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PMP Newsletter Welcome... To the third edition of Paint My Photo’s Newsletter.

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In this edition... Meet the Photographers Flowers - “step-by-step” Acrylics Workshop Review Promoting Your Art Hidden Treasures

A wonderful example of a painting created from one of Paint My Photo’s many stunning reference images. Reference photo taken by Gary Jones Watercolour painting by Sharon Whitely

Banner photo ‘Mist on the Moors’ by Steve Lyddon


PMP Newsletter Roy’s Welcome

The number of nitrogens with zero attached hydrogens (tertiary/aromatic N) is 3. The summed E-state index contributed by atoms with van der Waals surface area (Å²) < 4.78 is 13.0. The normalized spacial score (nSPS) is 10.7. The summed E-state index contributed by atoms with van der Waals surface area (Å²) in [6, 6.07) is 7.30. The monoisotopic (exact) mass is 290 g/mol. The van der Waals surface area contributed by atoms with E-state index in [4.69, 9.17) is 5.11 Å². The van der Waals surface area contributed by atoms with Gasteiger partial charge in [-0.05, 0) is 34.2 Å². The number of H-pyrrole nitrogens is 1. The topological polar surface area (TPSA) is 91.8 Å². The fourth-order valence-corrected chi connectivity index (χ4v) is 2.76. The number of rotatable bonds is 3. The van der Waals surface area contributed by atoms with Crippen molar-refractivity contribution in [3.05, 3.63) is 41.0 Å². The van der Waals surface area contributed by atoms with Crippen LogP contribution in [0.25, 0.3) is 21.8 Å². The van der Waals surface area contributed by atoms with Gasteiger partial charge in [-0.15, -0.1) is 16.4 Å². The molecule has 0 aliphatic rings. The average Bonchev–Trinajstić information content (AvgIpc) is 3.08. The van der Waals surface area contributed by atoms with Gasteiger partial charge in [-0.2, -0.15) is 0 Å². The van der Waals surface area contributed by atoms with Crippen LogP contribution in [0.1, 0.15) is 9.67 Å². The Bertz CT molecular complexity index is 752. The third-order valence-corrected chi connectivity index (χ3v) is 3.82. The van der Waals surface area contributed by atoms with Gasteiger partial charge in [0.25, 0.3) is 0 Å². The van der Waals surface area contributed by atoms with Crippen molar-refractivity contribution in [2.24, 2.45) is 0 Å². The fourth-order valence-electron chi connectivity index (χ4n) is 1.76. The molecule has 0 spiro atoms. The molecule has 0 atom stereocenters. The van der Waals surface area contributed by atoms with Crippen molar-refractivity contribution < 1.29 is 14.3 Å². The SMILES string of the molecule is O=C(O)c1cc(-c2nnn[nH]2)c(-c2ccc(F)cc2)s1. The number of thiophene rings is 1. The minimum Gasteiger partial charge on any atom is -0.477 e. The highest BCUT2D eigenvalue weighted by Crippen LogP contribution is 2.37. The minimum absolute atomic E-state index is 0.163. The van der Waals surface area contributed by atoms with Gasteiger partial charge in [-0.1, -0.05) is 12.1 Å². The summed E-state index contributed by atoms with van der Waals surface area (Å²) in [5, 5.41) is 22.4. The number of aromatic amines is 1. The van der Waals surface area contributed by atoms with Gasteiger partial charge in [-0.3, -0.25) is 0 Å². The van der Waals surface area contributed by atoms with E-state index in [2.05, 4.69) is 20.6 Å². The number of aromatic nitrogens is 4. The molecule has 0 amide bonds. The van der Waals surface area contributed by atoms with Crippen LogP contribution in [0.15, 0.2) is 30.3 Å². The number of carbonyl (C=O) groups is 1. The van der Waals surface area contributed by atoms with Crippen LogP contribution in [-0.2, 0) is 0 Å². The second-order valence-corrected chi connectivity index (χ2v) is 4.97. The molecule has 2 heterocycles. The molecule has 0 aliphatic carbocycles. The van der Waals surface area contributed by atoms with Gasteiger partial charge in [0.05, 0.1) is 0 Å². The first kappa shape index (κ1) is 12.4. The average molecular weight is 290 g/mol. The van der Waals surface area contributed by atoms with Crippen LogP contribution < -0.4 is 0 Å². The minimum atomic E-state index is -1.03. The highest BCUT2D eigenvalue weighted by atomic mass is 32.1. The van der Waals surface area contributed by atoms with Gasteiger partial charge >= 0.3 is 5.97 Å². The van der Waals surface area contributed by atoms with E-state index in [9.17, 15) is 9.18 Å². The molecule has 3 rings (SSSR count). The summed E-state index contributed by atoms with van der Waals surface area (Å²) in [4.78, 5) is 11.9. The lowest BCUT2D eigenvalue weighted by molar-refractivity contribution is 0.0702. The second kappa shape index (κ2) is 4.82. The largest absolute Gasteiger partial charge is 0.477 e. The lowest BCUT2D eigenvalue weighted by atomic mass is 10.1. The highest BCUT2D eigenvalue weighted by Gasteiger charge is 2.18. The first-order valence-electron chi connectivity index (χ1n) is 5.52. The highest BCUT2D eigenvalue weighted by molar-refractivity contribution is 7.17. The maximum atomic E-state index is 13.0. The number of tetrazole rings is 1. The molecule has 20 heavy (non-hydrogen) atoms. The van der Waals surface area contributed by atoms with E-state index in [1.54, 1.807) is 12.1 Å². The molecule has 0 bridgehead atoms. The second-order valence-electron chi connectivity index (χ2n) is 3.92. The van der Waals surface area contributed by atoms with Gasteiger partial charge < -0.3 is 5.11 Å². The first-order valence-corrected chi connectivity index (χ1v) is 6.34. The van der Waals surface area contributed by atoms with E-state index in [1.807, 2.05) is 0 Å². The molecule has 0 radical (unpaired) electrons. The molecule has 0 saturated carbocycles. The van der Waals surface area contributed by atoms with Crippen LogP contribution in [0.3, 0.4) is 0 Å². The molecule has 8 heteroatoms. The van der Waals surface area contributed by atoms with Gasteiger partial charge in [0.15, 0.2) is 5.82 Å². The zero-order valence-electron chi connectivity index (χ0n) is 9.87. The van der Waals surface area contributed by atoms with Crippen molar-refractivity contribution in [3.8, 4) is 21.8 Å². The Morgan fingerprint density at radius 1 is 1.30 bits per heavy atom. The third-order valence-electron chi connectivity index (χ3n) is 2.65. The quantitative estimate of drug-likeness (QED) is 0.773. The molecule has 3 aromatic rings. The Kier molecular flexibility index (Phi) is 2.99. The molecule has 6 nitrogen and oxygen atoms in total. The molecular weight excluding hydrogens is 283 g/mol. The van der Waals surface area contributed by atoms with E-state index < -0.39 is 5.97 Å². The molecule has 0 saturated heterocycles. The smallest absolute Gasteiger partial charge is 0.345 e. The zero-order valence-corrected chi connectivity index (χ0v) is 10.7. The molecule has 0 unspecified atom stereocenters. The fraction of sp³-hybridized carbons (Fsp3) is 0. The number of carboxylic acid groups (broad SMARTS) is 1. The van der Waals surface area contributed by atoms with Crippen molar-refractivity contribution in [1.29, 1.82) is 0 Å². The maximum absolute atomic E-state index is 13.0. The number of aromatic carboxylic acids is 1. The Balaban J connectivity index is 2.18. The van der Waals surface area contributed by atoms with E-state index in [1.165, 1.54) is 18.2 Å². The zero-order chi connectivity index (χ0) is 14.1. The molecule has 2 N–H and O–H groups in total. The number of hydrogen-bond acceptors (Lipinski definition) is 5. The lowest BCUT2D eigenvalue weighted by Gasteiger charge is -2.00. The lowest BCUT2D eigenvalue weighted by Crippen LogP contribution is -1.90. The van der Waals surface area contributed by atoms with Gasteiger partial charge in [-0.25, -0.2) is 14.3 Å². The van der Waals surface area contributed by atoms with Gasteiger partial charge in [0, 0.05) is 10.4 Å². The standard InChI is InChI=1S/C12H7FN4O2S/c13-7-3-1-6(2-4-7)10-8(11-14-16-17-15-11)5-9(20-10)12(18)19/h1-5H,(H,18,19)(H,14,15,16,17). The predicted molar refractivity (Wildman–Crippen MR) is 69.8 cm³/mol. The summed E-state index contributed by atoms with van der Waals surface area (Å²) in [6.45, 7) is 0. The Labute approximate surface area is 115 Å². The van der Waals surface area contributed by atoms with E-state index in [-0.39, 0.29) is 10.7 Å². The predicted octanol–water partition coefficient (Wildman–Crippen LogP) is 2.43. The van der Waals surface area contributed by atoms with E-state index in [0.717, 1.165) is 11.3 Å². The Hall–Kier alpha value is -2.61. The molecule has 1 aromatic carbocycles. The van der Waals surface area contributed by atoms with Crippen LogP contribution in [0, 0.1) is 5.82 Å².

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Well here we are on our third newsletter! Do we have the ‘difficult third album’ problem? No not a bit! Mainly because I have had little to do with this issue. Huge thanks to Ruth, our editor, who has put all this together for us. In this edition we are introducing some of our wonderful photographers, without whose generosity PMP could not exist. It is fascinating to get an insight into the people who give us all such wonderful images to work from. We hope to feature more of them in future issues. PMP, the website, continues to grow steadily and maintain the quality we are becoming known for. That is quality of photos, artworks, and, most importantly, people. I am so glad we have the social discussion aspect of the site. The groups are as always full of interesting topics. The ‘Promoting your Art’ group for example is becoming quite a fine resource for anyone who wants to ‘get noticed’. It can be a challenge for us ‘Arty’ types, both photographers and Artists, to get to grips with the ‘business’ side of things. So if you fall into that category, take a look at all the discussion around blogging, marketing and selling your work. Also I am extremely grateful for all the work Suzanne is putting into the Monthly challenges, they are proving to be incredibly popular. I don’t know how she dreams up the ideas! At the time of writing we are approaching 4,000 members and now have over 32,000 photos. As always, I must thank publicly our admin team who make this all happen just because they love the creative opportunities - who knows where they will take the site next? I am realizing more and more that my role is to light the touch paper, and get out of the way of all you incredible people! One thing I know, whatever comes along, it is going to be fun! Roy.